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Congress Close To Passing Significant Criminal Justice Reform


In breaking news, on December 11, Senate Majority Leader Mitch McConnell announced that the Senate would vote on the long-awaited criminal justice reform bill, the First Step Act. Perhaps most notably, the bill brings those convicted for crack cocaine offenses prior to the 2010 implementation of the Fair Sentencing Act into line with those convicted after 2010, cutting short a number of unduly long sentences for those convicted of nonviolent drug crimes. The bill has even drawn support for Florida-based for-profit prison companies.

What Does The Bill Do, Specifically?

Specifically, the bill reforms federal criminal sentencing and implements a number of other forms by clarifying the following:

  • Mandatory minimum sentences for use of a firearm during a drug or violent crime is limited to those who have previously been convicted and sentenced for a similar offense (i.e. they can no longer be applied to first-time offenders);
  • The three-strike penalty is reduced from life imprisonment to 25 years (and subsequently the 20-year minimum is reduced to 15 years), and can only apply to “the worst criminals,” i.e. offenders convicted of a serious drug or violent felony;
  • A judge can apply the “safety valve” (i.e. an exception to mandatory minimum sentences for nonviolent drug offenders with little to no criminal history) if a defendant has fully cooperated with law enforcement and has not used or threatened to use firearms or violence, or caused death or serious bodily injury;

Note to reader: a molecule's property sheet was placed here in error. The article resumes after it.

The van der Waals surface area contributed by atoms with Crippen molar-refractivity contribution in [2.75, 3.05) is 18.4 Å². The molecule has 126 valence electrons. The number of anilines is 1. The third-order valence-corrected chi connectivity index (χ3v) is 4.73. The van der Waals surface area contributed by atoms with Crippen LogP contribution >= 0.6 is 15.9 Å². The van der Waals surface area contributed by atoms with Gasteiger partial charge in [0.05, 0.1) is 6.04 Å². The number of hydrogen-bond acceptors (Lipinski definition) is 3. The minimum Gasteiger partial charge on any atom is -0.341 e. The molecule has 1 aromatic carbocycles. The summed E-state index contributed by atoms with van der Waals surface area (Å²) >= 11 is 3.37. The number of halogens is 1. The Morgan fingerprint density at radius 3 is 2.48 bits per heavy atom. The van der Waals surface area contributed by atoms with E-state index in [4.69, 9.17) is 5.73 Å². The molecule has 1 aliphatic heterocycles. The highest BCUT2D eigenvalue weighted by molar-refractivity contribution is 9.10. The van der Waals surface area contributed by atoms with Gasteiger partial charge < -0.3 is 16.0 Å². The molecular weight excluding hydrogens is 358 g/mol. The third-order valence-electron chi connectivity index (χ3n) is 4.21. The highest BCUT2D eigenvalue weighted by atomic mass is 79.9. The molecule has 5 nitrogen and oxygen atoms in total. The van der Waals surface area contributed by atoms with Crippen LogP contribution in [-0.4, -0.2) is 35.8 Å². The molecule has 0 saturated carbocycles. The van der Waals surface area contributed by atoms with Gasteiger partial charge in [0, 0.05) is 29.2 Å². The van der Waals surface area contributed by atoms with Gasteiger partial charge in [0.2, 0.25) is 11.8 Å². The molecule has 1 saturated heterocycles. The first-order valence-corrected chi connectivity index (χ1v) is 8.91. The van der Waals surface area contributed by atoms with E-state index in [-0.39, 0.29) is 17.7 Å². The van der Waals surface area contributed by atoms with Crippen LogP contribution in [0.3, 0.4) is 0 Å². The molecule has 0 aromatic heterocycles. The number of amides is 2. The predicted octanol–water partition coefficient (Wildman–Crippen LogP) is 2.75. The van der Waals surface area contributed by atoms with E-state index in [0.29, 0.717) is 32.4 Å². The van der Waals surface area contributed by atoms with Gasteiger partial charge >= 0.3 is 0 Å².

• Prisoners sentenced to crack cocaine offenses prior to the 2010 Fair Sentencing Act can petition the court to review their case, and all sentences imposed prior to the 2010 law would be brought in line with sentences imposed after it went into effect;
  • Programs to reduce recidivism and provide incentives will be implemented, including one that allows some prisoners to earn time credits for prelease custody, as well as employment and training opportunities and juvenile parole programs;
  • The compassionate release program within the Second Chance Act would be expanded; and
  • The use of restraints on pregnant inmates is prohibited unless they pose an immediate and credible flight risk or pose a threat or harm to themselves or others; amongst other reforms.

Exceptions & the Need for Experienced Criminal Defense Attorneys

Although the legislation does a lot to reduce mandatory minimum sentencing, especially for non-violent offenders, it still carves out a number of exceptions for “violent and high-risk criminals convicted of certain serious offenses,” such as those serving time for sexual exploitation of children, espionage, the fentanyl and heroin drug trade, and crimes related to murder and terrorism. Perhaps most notably, it states that “prisoners are ineligible to apply time credits if subject to a final order of removal under the Immigration and Nationality Act.”

Although a meaningful step towards prison and mandatory sentencing reform, even if the legislation passes, there will still be a significant amount of unfairness involved in the criminal prosecution process. If you live in Florida and have been accused of a crime, contact our experienced criminal defense attorneys in Orlando at the Baez Law Firm today to find out more.


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